Antibiotic-lite meat in federal foodservice

by Erica Shaffer
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WASHINGTON – Many federal cafeterias will start buying meat and poultry products that are produced using fewer antibiotics. The new policy goes into effect later this year, while the rules will apply to all government foodservice operations within five years.

The White House announced the new purchasing policy as part of its forum on antibiotic stewardship Tuesday. More than 150 major food companies, retailers, and human and animal health stakeholders gathered in Washington, DC, for the event.

The North American Meat Institute issued a statement saying changes in federal meat and poultry procurement are “out of sync with the Centers for Disease Control and Prevention's analysis.”

“In releasing a 2013 report on antimicrobial resistance, CDC’s Director Tom Frieden, MD, said, “The really most acute problem is in hospitals. And the most resistant organisms in hospitals are emerging in those settings, because of poor antimicrobial stewardship among humans.”

Other critics of the plan said it doesn't go far enough. The Natural Resources Defense Council (NRDC) argued that a loophole would promote irresponsible antibiotics use.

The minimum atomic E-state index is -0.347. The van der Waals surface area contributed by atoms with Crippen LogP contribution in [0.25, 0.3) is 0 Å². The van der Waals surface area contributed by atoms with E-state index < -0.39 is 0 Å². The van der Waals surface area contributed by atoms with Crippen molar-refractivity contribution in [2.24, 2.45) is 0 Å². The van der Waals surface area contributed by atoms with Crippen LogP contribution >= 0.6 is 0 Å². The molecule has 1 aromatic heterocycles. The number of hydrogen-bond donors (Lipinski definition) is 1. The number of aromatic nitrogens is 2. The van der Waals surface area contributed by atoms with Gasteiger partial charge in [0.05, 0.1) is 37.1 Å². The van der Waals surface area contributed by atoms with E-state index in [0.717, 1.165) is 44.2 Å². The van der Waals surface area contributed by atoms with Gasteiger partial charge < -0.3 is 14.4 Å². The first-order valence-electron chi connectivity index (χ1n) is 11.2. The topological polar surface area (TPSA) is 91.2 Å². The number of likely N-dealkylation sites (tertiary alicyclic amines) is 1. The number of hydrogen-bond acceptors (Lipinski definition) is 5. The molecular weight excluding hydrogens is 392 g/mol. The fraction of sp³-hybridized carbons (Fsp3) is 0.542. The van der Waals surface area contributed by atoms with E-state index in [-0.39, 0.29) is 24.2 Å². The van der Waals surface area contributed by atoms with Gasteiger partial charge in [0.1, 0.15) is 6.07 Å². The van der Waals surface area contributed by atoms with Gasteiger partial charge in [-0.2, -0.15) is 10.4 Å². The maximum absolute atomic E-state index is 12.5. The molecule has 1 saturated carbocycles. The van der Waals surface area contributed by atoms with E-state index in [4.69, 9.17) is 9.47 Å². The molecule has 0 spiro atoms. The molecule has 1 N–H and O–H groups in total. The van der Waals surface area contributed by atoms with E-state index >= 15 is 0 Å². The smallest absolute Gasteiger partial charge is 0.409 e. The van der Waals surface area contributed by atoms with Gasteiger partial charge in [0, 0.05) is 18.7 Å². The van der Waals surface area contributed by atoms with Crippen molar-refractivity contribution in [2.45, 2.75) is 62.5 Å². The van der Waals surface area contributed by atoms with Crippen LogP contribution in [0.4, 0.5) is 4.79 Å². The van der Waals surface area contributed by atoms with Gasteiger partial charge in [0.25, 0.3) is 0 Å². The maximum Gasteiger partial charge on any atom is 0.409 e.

Mae Wu, health attorney for the NRDC, said in a statement that the federal government should stop all routine use of medically important antibiotics and ensure they are used only to treat sick animals and control outbreaks of disease.

“Our government leaders at all levels should close this problematic loophole that allows industry to misuse our precious life-saving drugs at the expense of our health,” Wu said.

Meanwhile, industry stakeholders who attended the forum confirmed their support for responsible use of antibiotics and veterinary oversight. Ashley Peterson, Ph.D., and senior vice President of Scientific and Regulatory Affairs for the National Chicken Council said the overwhelming majority of antibiotics used are only used in birds to maintain gut health.

“Our industry supports FDA Guidance 209 and 213, and we recognize the responsibility of the industry to implement the recommendations to phase out the use of medically-important antibiotics for growth promotion,” Peterson said. “All of our member companies are already eliminating their use for growth promotion and most are moving far in advance of regulatory deadlines for compliance. We also support FDA's Veterinary Feed Directive (VFD), finalized today, as veterinary oversight is important to continued success. Today, all chicken farms are under a health program designed by a licensed veterinarian.”
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